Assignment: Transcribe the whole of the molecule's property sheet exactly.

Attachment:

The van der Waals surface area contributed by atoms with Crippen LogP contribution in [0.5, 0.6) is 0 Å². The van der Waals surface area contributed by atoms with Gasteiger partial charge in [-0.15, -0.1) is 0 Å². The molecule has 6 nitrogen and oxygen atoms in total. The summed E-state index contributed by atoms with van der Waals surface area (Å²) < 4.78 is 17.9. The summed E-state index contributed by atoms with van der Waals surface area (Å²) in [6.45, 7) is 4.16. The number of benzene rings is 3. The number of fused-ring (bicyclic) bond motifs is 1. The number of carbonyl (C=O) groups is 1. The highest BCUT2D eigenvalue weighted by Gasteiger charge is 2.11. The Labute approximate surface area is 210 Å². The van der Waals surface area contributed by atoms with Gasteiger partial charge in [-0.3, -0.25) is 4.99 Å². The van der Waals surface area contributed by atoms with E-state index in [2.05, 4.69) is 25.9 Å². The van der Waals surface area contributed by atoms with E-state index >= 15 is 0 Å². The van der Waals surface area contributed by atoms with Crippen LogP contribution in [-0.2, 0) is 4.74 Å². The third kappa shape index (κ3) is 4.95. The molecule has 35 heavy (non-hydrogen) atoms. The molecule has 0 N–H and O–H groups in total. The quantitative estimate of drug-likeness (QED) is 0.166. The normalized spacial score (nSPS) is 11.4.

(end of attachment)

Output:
The van der Waals surface area contributed by atoms with Crippen LogP contribution in [0.5, 0.6) is 0 Å². The van der Waals surface area contributed by atoms with Gasteiger partial charge in [-0.15, -0.1) is 0 Å². The molecule has 6 nitrogen and oxygen atoms in total. The summed E-state index contributed by atoms with van der Waals surface area (Å²) < 4.78 is 17.9. The summed E-state index contributed by atoms with van der Waals surface area (Å²) in [6.45, 7) is 4.16. The number of benzene rings is 3. The number of fused-ring (bicyclic) bond motifs is 1. The number of carbonyl (C=O) groups is 1. The highest BCUT2D eigenvalue weighted by Gasteiger charge is 2.11. The Labute approximate surface area is 210 Å². The van der Waals surface area contributed by atoms with Gasteiger partial charge in [-0.3, -0.25) is 4.99 Å². The van der Waals surface area contributed by atoms with E-state index in [2.05, 4.69) is 25.9 Å². The van der Waals surface area contributed by atoms with E-state index >= 15 is 0 Å². The van der Waals surface area contributed by atoms with Crippen LogP contribution in [-0.2, 0) is 4.74 Å². The third kappa shape index (κ3) is 4.95. The molecule has 35 heavy (non-hydrogen) atoms. The molecule has 0 N–H and O–H groups in total. The quantitative estimate of drug-likeness (QED) is 0.166. The normalized spacial score (nSPS) is 11.4.